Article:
FCC‘s Proposed Change Might Raise Phone Taxes
Americans are speaking out versus a proposal by the Federal Communications Commission (FCC) that might raise countless individuals’s phone costs. The proposal by FCC Chairman Kevin Martin has to do with a tax called the Universal Service Fund (USF).
The USF tax was established to assist ensure that low-income and rural customers have access to affordable phone services. Currently, USF cash is gathered on a “pay-for-what-you-use” system; a tax based on just how much interstate long distance a person utilizes. The less an individual uses long distance, the less he or she pays.
However, the FCC is proposing a regular monthly flat fee rather. The proposed month-to-month flat fee would use to all phone numbers and other connections, regardless of how couple of interstate phone call are made. That might raise taxes on 43 million U.S. families by more than $700 million.
Callers in California, Florida, Illinois, Maryland, Massachusetts, Michigan, Minnesota, New york city, Ohio, Pennsylvania, Texas and Virginia stand to be the biggest losers. Taxpayers in 10 of those 12 states-all but Texas and Minnesota-already pay more in federal USF taxes than their states get back for schools, hospitals and rural connectivity. Under the proposed FCC plan, that variation would grow even wider. The most conservative estimate of the proposed plan-where the USF fee would move from the existing structure to a flat $1 charge, per phone line, per month-indicates that 11 of the 12 states would end up paying more into the USF than they presently do.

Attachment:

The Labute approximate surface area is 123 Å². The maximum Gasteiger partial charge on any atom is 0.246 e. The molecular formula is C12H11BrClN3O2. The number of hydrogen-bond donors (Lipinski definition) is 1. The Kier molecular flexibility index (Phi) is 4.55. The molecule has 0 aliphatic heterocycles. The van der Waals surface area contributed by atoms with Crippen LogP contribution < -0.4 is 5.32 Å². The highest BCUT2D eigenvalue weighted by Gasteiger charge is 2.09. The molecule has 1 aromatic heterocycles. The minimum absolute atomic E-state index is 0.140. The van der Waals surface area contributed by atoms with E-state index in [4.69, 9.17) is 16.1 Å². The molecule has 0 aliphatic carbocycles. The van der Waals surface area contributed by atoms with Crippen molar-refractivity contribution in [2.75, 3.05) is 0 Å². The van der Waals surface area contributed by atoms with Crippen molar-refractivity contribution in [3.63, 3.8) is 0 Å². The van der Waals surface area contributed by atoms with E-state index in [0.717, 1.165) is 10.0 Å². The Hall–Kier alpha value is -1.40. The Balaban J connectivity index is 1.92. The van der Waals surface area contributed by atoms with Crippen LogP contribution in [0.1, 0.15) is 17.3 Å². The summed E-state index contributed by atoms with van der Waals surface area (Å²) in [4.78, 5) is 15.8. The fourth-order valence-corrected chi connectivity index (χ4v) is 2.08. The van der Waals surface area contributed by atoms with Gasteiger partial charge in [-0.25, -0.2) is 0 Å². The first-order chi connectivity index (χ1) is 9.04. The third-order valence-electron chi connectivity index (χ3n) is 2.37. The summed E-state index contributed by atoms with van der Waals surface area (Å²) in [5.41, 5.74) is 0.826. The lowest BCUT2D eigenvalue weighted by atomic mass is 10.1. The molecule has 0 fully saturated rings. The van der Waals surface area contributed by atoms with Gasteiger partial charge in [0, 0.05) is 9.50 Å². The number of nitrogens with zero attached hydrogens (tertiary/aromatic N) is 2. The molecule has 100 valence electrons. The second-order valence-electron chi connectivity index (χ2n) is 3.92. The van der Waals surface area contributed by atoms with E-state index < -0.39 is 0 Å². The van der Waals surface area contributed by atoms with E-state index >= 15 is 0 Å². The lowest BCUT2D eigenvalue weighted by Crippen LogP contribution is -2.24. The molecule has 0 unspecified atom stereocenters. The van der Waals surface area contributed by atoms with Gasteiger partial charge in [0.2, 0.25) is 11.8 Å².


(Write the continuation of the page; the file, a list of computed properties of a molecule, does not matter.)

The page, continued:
According to the Keep USF Fair Coalition, a consumer advocacy group, this USF proposal has serious ramifications for the future of telephone service across the country. The proposed USF change likewise influences anybody who has good friends or family members in any of those 12 states, or does business with an individual or company located there.
With low-income and elderly customers already hit with high gas prices, higher house energy costs and continued inflation in medical prescriptions, the vast array of diverse groups in the Keep USF Fair Union is opposing the FCC’s proposed “number”-based strategy. These groups warn against balancing USF financial resources on the backs of the very customers whom they were meant to help.